One of the first things new immigrants in the US notice is that it is easy to spend your money here. The use of credit cards to buy things you don’t even really need is woefully common. As an immigrant you are expected to absorb as much of the local culture as you can. However, you may find the following ideas on frugality beneficial.
Free stuff and discount deals
In the US you can sometimes get free stuff simply for sharing your opinion as a consumer, such as for participating in surveys or writing reviews. Some online groups will start sending you gift cards merely for taking a free membership. Sometimes companies will send you gift cards simply for liking them on Facebook or for supporting them on other social media. You can use these gift cards to shop for free stuff. Often times you can find deals wherein you’ll get cash-back, discounts or freebies for spending more than a specified dollar amount. Subscribing to loyalty programs offered by stores and supermarkets can give you access to surprisingly discounted prices and special ‘member-only’ offers. At times you may find retailers giving out ‘free samples’ that you are eligible to receive. You may also be able to get free samples from salespeople promoting new products on supermarket shop floors.
By cooking yourself you can avoid much of the cost associated with processed foods. By buying raw ingredients instead of meals you can save sizable amounts each month. Cooking can enable you to eat exactly what you desire and to help you preserve an important part of your home culture. It can also help you avoid the adverse aspects of canned and convenience foods. You can cook large batches and freeze them for future use, or start a food exchange with friends, thereby enriching your social life. If you have some space to start a garden you can enjoy the freshest organic produce to enhance your diet.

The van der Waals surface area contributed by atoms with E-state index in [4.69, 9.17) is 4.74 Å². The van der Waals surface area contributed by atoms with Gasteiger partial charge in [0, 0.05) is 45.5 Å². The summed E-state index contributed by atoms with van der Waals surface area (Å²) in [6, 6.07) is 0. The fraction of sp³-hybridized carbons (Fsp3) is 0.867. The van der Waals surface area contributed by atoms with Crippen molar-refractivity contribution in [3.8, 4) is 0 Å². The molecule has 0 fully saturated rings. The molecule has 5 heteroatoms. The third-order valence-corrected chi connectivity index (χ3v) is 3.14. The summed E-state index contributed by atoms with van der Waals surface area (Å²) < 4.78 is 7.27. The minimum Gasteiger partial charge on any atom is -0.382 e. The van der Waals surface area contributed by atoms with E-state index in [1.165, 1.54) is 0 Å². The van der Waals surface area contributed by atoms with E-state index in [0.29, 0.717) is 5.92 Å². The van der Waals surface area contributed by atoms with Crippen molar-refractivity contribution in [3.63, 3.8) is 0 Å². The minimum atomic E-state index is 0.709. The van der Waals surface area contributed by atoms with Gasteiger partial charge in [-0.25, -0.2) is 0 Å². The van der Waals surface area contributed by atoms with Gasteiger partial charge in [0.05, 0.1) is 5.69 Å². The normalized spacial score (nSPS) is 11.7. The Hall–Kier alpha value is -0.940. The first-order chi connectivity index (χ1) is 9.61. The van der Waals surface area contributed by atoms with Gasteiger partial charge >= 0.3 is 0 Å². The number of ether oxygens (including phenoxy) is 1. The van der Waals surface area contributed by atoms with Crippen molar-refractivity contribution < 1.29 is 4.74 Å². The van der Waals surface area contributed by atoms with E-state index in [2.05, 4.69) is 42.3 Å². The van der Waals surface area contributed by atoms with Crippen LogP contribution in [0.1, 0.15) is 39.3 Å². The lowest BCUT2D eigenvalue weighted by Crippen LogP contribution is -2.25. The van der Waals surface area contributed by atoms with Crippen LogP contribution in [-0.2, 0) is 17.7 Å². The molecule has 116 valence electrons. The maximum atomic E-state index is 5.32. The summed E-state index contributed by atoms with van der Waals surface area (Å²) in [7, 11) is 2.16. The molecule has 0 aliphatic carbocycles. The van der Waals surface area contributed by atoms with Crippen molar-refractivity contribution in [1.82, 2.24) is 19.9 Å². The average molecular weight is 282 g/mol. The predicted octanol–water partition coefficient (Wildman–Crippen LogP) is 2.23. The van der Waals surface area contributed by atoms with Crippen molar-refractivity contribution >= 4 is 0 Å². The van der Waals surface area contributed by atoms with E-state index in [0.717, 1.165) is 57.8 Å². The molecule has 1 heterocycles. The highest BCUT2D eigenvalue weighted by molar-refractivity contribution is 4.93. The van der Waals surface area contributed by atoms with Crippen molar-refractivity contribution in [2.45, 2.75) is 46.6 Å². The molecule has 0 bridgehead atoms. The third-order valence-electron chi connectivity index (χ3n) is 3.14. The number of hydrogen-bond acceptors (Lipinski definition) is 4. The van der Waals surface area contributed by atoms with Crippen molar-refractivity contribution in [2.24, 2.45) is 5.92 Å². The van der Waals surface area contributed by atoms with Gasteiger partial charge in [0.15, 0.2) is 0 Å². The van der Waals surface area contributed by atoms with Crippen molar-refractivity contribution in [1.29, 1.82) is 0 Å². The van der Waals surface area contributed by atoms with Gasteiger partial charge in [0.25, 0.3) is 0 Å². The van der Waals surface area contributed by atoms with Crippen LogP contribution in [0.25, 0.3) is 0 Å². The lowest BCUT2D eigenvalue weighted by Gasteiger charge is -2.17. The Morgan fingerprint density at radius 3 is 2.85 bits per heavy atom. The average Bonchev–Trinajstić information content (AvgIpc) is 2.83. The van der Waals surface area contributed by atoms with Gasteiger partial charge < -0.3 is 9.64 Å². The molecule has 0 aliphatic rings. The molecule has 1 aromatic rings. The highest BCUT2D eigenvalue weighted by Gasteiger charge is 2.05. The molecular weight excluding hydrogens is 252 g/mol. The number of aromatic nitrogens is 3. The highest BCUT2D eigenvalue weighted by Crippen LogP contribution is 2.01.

It is common for immigrants to quickly become adept at many of the things that need to be done around the house. Fixing a leak, changing a doorknob, mending clothes and doing many such minor tasks around the house soon becomes like second nature. These skills are almost always self taught, and rely largely on common sense. Before long you may accumulate a small set of tools, and the thought of calling a plumber or carpenter may become remote.
Recycle, upcycle, avoid waste
This comes as second nature to most immigrants. Empty food boxes and other containers made of metal and plastic often find a use in the kitchen or elsewhere around the house. Glass containers and jars can be used to preserve food. Plastic and paper bags can easily be reused for packing, or for a variety of other purposes such as to line bins.
The purpose of credit cards is to make you spend money you don’t have. That is the exact opposite of being frugal. If you want to be sensible in your spending, avoid all forms of credit and operate strictly within your means.
It may be a surprising idea to consider, but saving is strongly linked to being frugal. This is because the reasons for being frugal are the same as for saving. The opposite of being frugal is being wasteful. To ensure that you have a good life you must save regularly so that your savings can grow and you may enjoy peace of mind. An important tip on being frugal therefore is to pay yourself first by setting aside for savings before any of your other considerations. After all, if you have no reason to save, you have no reason to be frugal!
Assess your needs
Do you really need that fast car, flashy jewelry and expensive phone? Is it fulfilling to compete with your friends and neighbors in their excesses? With a little introspection you may find that true and lasting happiness isn’t gained through competition, but by adding value to yourself. Having a social life does not have to cost much money; neither does eating out or entertainment. A library membership can add infinitely more value than a cable subscription. Strive to be frugal without being cheap. It is much easier than to be wealthy without being wasteful.